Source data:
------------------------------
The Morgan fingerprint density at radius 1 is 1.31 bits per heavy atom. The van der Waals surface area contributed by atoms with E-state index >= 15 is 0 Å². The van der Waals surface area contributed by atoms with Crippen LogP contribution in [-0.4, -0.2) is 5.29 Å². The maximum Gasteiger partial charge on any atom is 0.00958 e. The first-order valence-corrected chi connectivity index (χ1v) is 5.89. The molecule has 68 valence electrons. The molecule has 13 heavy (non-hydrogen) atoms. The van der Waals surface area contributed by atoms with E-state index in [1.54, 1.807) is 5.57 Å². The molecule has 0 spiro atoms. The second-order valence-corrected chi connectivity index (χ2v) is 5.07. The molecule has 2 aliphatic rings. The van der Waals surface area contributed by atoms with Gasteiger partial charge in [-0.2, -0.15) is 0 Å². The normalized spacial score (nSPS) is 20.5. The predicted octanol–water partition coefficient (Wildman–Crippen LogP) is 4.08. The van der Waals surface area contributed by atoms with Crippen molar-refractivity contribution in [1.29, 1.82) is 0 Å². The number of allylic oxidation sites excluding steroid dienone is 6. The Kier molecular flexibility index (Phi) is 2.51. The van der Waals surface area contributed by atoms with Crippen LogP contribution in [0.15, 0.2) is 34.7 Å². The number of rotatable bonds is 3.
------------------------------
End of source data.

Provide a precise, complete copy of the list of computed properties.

The Morgan fingerprint density at radius 1 is 1.31 bits per heavy atom. The van der Waals surface area contributed by atoms with E-state index >= 15 is 0 Å². The van der Waals surface area contributed by atoms with Crippen LogP contribution in [-0.4, -0.2) is 5.29 Å². The maximum Gasteiger partial charge on any atom is 0.00958 e. The first-order valence-corrected chi connectivity index (χ1v) is 5.89. The molecule has 68 valence electrons. The molecule has 13 heavy (non-hydrogen) atoms. The van der Waals surface area contributed by atoms with E-state index in [1.54, 1.807) is 5.57 Å². The molecule has 0 spiro atoms. The second-order valence-corrected chi connectivity index (χ2v) is 5.07. The molecule has 2 aliphatic rings. The van der Waals surface area contributed by atoms with Gasteiger partial charge in [-0.2, -0.15) is 0 Å². The normalized spacial score (nSPS) is 20.5. The predicted octanol–water partition coefficient (Wildman–Crippen LogP) is 4.08. The van der Waals surface area contributed by atoms with Crippen molar-refractivity contribution in [1.29, 1.82) is 0 Å². The number of allylic oxidation sites excluding steroid dienone is 6. The Kier molecular flexibility index (Phi) is 2.51. The van der Waals surface area contributed by atoms with Crippen LogP contribution in [0.15, 0.2) is 34.7 Å². The number of rotatable bonds is 3.